Airline SAS files for U.S. bankruptcy protection as strike grounds flights


  • Airline files for Chapter 11 in the United States
  • Filing comes after pilot strike began on Monday
  • Strike grounding roughly half of airline’s flights

STOCKHOLM, July 5 (Reuters) – Scandinavian airline SAS (SAS.ST) has filed for bankruptcy protection in the United States to help cut debt, it said on Tuesday, warning strike action by pilots had deepened its financial crisis.

Wage talks between SAS and its pilots collapsed on Monday, triggering a strike that adds to travel chaos across Europe as the peak summer vacation travelling season shifts into full gear for the first time since the COVID-19 pandemic struck.

That accelerated the airline’s decision to file for Chapter 11 bankruptcy protection in the United States, its Chief Executive Anko van der Werff said, as it sought breathing space to carry out restructuring plans. read more

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“SAS aims to reach agreements with key stakeholders, restructure the company’s debt obligations, reconfigure its aircraft fleet, and emerge with a significant capital injection,” it said.

The company said in its court filing the strike would cost it $10 million to $13 million per day, while a Sydbank analyst estimated in a worst-case scenario it could erase up to half of its cash flow in the initial four to five weeks alone.

SAS said discussions with lenders regarding another $700 million of financing were “well advanced”.

It said it would continue to serve its customers throughout the bankruptcy process, although the strike is grounding roughly half the airline’s flights, affecting some 30,000 passengers per day.

Data from flight tracking website FlightAware showed 232 SAS flights – 77% of those scheduled – had been cancelled on Tuesday, while Oslo’s Gardermoen airport, one of SAS’ hubs, had the world’s highest cancellation rate on the day.

The airline, whose biggest owners are the Swedish and the Danish states, said the bankruptcy protection filing was aimed at accelerating a restructuring plan announced in February.

It expects to complete the Chapter 11 process in nine to 12 months, it added. SAS shares, which can be traded as normal during the bankruptcy proceedings, were down 14% at 1019 GMT.


View of SAS Airbus A321 and A320neo aircraft at Kastrup Airport parked on the tarmac, after pilots of Scandinavian Airlines went on strike, in Kastrup, Denmark July 4, 2022. TT News Agency/Johan Nilsson via REUTERS

Wallenberg Investments, SAS’s third biggest shareholder with a 3.4% stake, said it supported the decision and would allow for talks to continue to attain a level of costs and debts that made the airline competitive.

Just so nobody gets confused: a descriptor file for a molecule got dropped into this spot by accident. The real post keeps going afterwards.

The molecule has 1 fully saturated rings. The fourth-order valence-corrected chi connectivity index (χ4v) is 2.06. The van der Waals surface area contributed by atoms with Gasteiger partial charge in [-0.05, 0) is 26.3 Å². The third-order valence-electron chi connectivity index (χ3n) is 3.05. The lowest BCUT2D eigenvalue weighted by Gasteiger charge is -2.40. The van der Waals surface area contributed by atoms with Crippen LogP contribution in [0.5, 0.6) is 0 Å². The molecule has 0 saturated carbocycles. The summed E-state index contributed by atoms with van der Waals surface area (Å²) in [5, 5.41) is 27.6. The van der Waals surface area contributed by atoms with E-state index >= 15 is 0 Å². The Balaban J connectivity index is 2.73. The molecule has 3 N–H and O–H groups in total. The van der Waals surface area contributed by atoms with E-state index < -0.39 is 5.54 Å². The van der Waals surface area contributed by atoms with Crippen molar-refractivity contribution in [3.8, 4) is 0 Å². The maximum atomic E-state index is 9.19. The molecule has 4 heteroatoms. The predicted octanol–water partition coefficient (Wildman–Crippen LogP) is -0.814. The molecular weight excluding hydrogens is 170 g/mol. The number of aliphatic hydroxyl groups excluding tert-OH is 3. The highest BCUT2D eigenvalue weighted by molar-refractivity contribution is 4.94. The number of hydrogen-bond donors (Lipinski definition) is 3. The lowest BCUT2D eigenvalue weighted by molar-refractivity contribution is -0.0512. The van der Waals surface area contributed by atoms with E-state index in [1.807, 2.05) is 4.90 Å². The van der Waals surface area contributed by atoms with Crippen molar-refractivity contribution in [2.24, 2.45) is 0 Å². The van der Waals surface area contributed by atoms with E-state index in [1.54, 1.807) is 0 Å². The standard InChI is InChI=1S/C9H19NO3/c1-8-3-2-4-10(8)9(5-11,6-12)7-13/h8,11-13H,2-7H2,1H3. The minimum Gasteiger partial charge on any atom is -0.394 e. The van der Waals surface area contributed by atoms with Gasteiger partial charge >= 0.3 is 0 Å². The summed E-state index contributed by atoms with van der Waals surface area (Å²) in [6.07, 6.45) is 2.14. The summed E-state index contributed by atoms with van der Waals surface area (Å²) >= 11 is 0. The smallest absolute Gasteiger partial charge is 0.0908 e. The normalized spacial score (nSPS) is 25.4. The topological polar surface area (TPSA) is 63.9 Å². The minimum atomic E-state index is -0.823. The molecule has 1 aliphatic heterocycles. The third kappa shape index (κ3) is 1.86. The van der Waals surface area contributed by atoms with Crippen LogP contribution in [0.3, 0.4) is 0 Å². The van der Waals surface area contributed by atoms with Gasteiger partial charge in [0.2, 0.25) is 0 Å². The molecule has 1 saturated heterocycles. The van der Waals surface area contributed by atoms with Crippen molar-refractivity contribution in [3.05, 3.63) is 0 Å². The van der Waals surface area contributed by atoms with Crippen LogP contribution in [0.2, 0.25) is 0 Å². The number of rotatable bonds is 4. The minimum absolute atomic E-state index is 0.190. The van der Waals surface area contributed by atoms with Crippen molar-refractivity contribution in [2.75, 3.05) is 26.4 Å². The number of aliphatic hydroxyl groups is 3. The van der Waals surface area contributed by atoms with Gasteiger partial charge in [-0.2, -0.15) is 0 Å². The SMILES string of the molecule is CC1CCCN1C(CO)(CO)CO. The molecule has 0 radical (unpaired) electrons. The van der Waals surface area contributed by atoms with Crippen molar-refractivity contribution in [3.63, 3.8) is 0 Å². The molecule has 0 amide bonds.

“For decades, SAS has had too-high costs and too-low productivity compared to its rivals,” it said.

SAS needs to attract new investors and has said to do that it must slash costs across the company, including for leased planes that stand idle because of closed Russian airspace and a slow recovery in Asia. read more

Its finance chief Erno Hilden said in the court filing the airline had so far been unable renegotiate lease terms, many of which it said were “significantly above” market rates.

In terms of debt, SAS had three bonds outstanding , , with a total face value of 5.4 billion Swedish crowns ($519 million). They now trade at deeply distressed levels of around one third of face value.

The airline predicted its cash balance of 7.8 billion Swedish crowns was sufficient to meet its business obligations in the near term.

It added however that the strike “has a negative impact on the liquidity and financial position of the company and, if prolonged, such impact could become material”.

Sweden’s government has said no to injecting more cash into the carrier, while Copenhagen has said it may do so if SAS is able attract new investors.

Nordnet analyst Per Hansen said the application showed SAS needs a fresh start and that it thinks the strike will drag on.

“Chapter 11 protection comes early,” he said. “Management and the board want to make it absolutely clear for all stakeholders that the situation is very serious.”

($1 = 10.3216 Swedish crowns)

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Additional reporting by Johan Ahlander in Stockholm, Essi Lehto in Helsinki, Victoria Klesty in Oslo, Agata Rybska in Gdansk, Jamie Freed in Sydney and Karin Strohecker in London; Writing by Niklas Pollard; Editing by Kim Coghill and Jan Harvey

Our Standards: The Thomson Reuters Trust Principles.


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